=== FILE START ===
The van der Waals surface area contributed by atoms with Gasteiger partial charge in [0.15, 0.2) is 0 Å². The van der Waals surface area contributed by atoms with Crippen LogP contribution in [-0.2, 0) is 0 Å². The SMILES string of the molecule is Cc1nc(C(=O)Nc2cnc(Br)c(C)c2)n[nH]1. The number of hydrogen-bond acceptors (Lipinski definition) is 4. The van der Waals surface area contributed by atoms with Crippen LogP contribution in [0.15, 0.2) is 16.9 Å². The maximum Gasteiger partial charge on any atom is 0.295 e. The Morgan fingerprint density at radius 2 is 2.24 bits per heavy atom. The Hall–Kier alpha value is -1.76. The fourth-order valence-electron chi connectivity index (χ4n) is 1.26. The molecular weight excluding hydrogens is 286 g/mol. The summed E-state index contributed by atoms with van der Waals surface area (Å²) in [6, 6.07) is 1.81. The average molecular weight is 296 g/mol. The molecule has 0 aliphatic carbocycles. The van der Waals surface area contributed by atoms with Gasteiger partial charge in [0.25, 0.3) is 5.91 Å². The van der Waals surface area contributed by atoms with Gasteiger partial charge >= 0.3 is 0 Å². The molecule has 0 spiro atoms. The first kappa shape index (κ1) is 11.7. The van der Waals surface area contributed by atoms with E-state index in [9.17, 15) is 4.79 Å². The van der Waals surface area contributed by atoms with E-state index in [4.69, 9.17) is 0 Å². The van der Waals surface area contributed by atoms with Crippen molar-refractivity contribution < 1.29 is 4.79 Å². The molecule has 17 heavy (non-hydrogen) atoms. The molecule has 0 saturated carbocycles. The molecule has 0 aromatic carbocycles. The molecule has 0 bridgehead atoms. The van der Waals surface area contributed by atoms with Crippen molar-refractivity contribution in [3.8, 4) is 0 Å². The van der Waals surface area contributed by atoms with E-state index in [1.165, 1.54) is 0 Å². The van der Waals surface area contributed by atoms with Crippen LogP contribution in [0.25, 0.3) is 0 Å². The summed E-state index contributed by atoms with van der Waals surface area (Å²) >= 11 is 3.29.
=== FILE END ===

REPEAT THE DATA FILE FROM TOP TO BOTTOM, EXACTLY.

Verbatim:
The van der Waals surface area contributed by atoms with Gasteiger partial charge in [0.15, 0.2) is 0 Å². The van der Waals surface area contributed by atoms with Crippen LogP contribution in [-0.2, 0) is 0 Å². The SMILES string of the molecule is Cc1nc(C(=O)Nc2cnc(Br)c(C)c2)n[nH]1. The number of hydrogen-bond acceptors (Lipinski definition) is 4. The van der Waals surface area contributed by atoms with Crippen LogP contribution in [0.15, 0.2) is 16.9 Å². The maximum Gasteiger partial charge on any atom is 0.295 e. The Morgan fingerprint density at radius 2 is 2.24 bits per heavy atom. The Hall–Kier alpha value is -1.76. The fourth-order valence-electron chi connectivity index (χ4n) is 1.26. The molecular weight excluding hydrogens is 286 g/mol. The summed E-state index contributed by atoms with van der Waals surface area (Å²) in [6, 6.07) is 1.81. The average molecular weight is 296 g/mol. The molecule has 0 aliphatic carbocycles. The van der Waals surface area contributed by atoms with Gasteiger partial charge in [0.25, 0.3) is 5.91 Å². The van der Waals surface area contributed by atoms with Gasteiger partial charge >= 0.3 is 0 Å². The molecule has 0 spiro atoms. The first kappa shape index (κ1) is 11.7. The van der Waals surface area contributed by atoms with E-state index in [9.17, 15) is 4.79 Å². The van der Waals surface area contributed by atoms with E-state index in [4.69, 9.17) is 0 Å². The van der Waals surface area contributed by atoms with Crippen molar-refractivity contribution < 1.29 is 4.79 Å². The molecule has 17 heavy (non-hydrogen) atoms. The molecule has 0 saturated carbocycles. The molecule has 0 aromatic carbocycles. The molecule has 0 bridgehead atoms. The van der Waals surface area contributed by atoms with Crippen molar-refractivity contribution in [3.8, 4) is 0 Å². The van der Waals surface area contributed by atoms with E-state index in [1.165, 1.54) is 0 Å². The van der Waals surface area contributed by atoms with Crippen LogP contribution in [0.25, 0.3) is 0 Å². The summed E-state index contributed by atoms with van der Waals surface area (Å²) >= 11 is 3.29.